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Erotica Uncorked

Polly Frost Comes Home for the Holidays with Sexy Comic


“I’m not looking to get into Oprah’s book club,” explained Polly Frost, the self-described erotic sci-fi and horror author whose X-rated comedy soap opera, Sex Scenes, has been making a splash at readings in New York City, “I love raw, pulpy stuff.” On December 28, Santa Barbara’s cooperative winery and tasting room, Cellar 205, will host a live reading of Frost’s Sex Scenes, transforming the Funk Zone into an erogenous zone.

Raised in Santa Barbara, Frost moved to New York in the ’90s to write, contributing humor pieces to the New Yorker and film reviews to Harper’s Bazaar before surrendering to the desire to write erotic fiction. She cowrote her steamy stories with the help of her husband, Ray Sawhill, and claimed all couples should write erotica together.

“I was always pushing the envelope with my humor pieces anyway,” she said. “Eventually I just thought, ‘The hell with it. I’m tired of not being able to just do it.’” Doing it, of course, is Frost’s favorite subject. Among the 18 tales that make up Sex Scenes are “Impulse Control,” a story about a Hollywood call girl whose involvement in a high-profile sex scandal leads to her own reality TV show, and “Profit Margin,” about a female porn mogul who works in the sex industry but can’t get any action with her own husband. Actors will be reading both stories at the Cellar 205 event, as well as excerpts from “A Personal Relationship,” a gay story set in Santa Barbara. “In New York, our audience is gay, straight, bi — everyone,” Frost said. “I hope we’ll find the same thing in Santa Barbara.”

For more than a year now, Frost has been delivering monthly installments of Sex Scenes to hungry New York audiences. Die-hard fans follow the theatrical readings at the Cornelia Street Café, the same venue where Eve Ensler’s OBIE Award-winning play The Vagina Monologues was born. Frost considers herself part of New York’s erotica scene, and often presents her work alongside burlesque performances. Though in some ways she sees her work as inhabiting the fringes of literature, Frost believes sex is central to the work of all great writers. “I think the most important writing is about sex — but these days, it gets marginalized into erotica. If you read Henry Miller or Philip Roth, it’s highly sexual writing, but we’ve gotten to the point now where we’ve broken apart from that.”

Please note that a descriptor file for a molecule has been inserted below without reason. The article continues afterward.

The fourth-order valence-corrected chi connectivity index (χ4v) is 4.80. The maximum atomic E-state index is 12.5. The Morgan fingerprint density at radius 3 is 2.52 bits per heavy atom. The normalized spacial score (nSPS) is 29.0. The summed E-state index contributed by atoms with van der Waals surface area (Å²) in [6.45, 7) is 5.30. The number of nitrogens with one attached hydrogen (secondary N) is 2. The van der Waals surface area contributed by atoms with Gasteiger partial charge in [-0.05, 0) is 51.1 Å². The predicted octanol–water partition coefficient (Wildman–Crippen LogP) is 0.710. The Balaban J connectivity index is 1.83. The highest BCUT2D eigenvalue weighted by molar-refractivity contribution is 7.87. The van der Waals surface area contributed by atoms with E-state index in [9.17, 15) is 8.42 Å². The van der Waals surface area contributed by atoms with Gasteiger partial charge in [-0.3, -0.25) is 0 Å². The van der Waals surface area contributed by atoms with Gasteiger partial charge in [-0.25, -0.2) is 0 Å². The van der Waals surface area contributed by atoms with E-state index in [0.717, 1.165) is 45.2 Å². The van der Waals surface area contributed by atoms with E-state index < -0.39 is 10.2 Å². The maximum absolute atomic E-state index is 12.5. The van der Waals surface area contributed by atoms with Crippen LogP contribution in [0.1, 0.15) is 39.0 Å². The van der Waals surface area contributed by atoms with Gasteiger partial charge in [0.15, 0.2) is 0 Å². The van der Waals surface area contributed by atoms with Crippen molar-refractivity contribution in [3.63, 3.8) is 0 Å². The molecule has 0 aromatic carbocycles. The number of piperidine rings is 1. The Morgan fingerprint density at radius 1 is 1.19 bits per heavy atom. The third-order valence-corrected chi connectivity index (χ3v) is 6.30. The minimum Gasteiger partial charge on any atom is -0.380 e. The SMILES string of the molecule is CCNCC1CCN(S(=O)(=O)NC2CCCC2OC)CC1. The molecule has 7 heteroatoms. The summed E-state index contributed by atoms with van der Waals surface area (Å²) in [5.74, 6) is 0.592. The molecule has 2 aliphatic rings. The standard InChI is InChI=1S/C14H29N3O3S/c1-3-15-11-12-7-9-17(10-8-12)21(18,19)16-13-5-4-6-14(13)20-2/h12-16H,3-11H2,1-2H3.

In addition to five L.A. actors, the cast presenting Sex Scenes in Santa Barbara includes Cellar 205’s co-owner John Bargiel and S.B. native David Vining, who now works as a director in New York. Despite the gutsy nature of her work, the author admitted she’s slightly nervous about bringing Sex Scenes out of its big city context and back to her hometown. “My parents have read everything I’ve written and heard some of it on recordings,” she said, “but this is the first time they will have heard a live reading.”

It’s a bit of a risqué gift to bring home for the holidays, but Sex Scenes is decidedly tamer in content than her upcoming book, Deep Inside: Extreme Erotic Fantasies, a collection of stories scheduled for publication by Tor Books in June 2007. According to Frost’s 18-and-older Web site, Deep Inside “breaks every taboo as it takes you inside the throbbing flesh and twisted urges of the kinky, the depraved, and the supernatural.”

By comparison, Sex Scenes promises relatively soft-core pornography-cum-comedy. “It is satire,” Frost warned. “In addition to being highly sexual stuff, it’s also pretty outrageous.” Nervous she may be, but a little aural sex obviously doesn’t scare Frost — she’s cool, but far from frigid. “I’ve never had anybody walk out during a performance,” she said, “but I’ve had people make out.”

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